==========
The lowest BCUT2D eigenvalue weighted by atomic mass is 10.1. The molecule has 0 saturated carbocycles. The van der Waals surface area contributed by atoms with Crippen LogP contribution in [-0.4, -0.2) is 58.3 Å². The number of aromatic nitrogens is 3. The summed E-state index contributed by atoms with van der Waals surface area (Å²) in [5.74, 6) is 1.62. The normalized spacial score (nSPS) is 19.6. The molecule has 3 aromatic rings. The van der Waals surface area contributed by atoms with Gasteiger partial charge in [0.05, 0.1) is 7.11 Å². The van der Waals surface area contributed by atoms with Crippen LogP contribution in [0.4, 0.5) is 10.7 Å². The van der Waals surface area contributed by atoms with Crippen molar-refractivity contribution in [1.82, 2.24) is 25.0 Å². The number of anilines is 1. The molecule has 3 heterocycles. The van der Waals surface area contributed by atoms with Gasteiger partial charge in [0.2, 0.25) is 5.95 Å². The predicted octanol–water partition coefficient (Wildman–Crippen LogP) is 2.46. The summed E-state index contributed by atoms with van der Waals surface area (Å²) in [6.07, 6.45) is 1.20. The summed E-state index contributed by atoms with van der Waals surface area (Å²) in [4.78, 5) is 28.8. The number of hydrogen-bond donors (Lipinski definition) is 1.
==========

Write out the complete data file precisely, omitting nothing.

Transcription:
The lowest BCUT2D eigenvalue weighted by atomic mass is 10.1. The molecule has 0 saturated carbocycles. The van der Waals surface area contributed by atoms with Crippen LogP contribution in [-0.4, -0.2) is 58.3 Å². The number of aromatic nitrogens is 3. The summed E-state index contributed by atoms with van der Waals surface area (Å²) in [5.74, 6) is 1.62. The normalized spacial score (nSPS) is 19.6. The molecule has 3 aromatic rings. The van der Waals surface area contributed by atoms with Gasteiger partial charge in [0.05, 0.1) is 7.11 Å². The van der Waals surface area contributed by atoms with Crippen LogP contribution in [0.4, 0.5) is 10.7 Å². The van der Waals surface area contributed by atoms with Crippen molar-refractivity contribution in [1.82, 2.24) is 25.0 Å². The number of anilines is 1. The molecule has 3 heterocycles. The van der Waals surface area contributed by atoms with Gasteiger partial charge in [0.2, 0.25) is 5.95 Å². The predicted octanol–water partition coefficient (Wildman–Crippen LogP) is 2.46. The summed E-state index contributed by atoms with van der Waals surface area (Å²) in [6.07, 6.45) is 1.20. The summed E-state index contributed by atoms with van der Waals surface area (Å²) in [4.78, 5) is 28.8. The number of hydrogen-bond donors (Lipinski definition) is 1.